For the half-year to 31 December 2014, the IPKat's regular team is supplemented by contributions from guest bloggers Rebecca Gulbul, Lucas Michels and Marie-Andrée Weiss.

Regular round-ups of the previous week's blogposts are kindly compiled by Alberto Bellan.

Thursday, 1 January 2004

COLOUR-CODED DRUGS TO BEAT PROFITEERS

The IPKat has learned that GlaxoSmithKline, the world's biggest manufacturer of Aids drugs, is changing the colour of the tablets it sells to the developing world in an attempt to prevent widespread drug smuggling. The colour change marks a fresh approach to the problem faced by drug companies that sell their products at cost in countries where HIV is widespread, such as Uganda, only to find those drugs reimported illegally to the developed world where they normally retail for a much higher price. Some companies have changed the packaging of their drugs in the developing world to try to combat smugglers, but GSK is changing the colour of its COMBIVIR tablet - the world's most popular HIV medication - from white to bright red. EPIVIR, another HIV drug, will be given the same treatment (no mention is made of TRIZIVIR, which has also found its way back into the UK). All three of these drugs were the subject of injunctive litigation earlier this year. Since GSK’s products cost less than 50 pence a day to treat someone in a developing country with COMBIVIR, compared with £11 a day in the UK, the profit margins for reimported drugs are huge. GSK wants to maintain price differentials, saying it needs to make a profit on the drugs in the developed world to recoup the large costs of research and development that went into creating them.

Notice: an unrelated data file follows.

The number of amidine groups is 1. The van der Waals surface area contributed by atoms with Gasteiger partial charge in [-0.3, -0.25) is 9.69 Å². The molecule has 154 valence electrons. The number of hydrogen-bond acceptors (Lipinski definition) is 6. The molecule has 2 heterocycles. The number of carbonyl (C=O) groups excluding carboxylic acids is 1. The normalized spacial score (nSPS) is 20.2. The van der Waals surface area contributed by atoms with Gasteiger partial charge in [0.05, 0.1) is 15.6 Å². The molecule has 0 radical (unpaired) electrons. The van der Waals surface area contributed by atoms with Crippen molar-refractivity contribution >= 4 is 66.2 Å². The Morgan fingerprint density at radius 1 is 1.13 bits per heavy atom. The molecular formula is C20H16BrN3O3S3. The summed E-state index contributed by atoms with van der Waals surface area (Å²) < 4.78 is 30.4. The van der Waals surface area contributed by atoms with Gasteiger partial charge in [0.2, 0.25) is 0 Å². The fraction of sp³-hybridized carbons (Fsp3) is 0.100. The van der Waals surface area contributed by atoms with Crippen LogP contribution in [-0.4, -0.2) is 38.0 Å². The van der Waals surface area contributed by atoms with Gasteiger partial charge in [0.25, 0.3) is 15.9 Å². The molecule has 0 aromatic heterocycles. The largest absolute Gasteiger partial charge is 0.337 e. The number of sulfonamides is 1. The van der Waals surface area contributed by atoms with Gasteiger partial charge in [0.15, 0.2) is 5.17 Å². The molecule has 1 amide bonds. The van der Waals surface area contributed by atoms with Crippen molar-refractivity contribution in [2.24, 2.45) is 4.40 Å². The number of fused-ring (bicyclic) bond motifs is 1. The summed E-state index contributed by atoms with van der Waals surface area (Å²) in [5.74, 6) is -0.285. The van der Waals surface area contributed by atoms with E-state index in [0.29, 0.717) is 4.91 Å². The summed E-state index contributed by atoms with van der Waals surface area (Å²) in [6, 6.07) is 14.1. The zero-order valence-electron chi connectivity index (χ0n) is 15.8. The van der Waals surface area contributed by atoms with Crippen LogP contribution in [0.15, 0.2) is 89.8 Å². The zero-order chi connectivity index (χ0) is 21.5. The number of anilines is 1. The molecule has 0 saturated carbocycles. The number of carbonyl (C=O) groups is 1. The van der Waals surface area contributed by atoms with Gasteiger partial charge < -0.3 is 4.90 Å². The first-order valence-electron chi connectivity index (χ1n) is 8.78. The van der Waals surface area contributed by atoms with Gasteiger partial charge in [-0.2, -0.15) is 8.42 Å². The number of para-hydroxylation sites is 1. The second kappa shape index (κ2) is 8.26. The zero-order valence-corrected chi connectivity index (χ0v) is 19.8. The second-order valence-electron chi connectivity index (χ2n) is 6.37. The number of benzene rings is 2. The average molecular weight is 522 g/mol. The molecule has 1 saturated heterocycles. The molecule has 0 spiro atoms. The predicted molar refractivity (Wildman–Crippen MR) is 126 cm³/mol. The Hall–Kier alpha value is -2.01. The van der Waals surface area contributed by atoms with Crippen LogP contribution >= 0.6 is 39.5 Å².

The COMBIVIR and EPIVIR tablets must be forwarded to drug regulators in each country in which they are sold, for reapproval with the red formulation. GSK will have to show that the red pills do not deteriorate on the shelf at a different rate from the existing white ones. The accelerated data must be available for three to six months before approval is forthcoming. The new colouring must also obtain certification from the European authorities so that they can be submitted to the international markets. This is not the first time that a drug company has differentiated products between the developed and developing worlds. Pfizer's DIFLUCAN, a treatment for thrush, is sold in capsule form in regular dealings and given in a tablet form to relief agencies and other third world channels.

The IPKat regrets that so much medicine destined for the poor and needy in developing countries finds its way into the hands of profiteers who sell it back into well-supplied developed markets rather than enabling its intended beneficiaries to regain their health or improve their quality of life. He is also astonished that the activities of GSK, a company that provides discounted medicines to some 100 developing countries, should so consistently the subject of criticism when the activities of largely anonymous parallel trading profiteers appear to escape censure.

Some perspectives on pharmaceutical profiteering here, here and here


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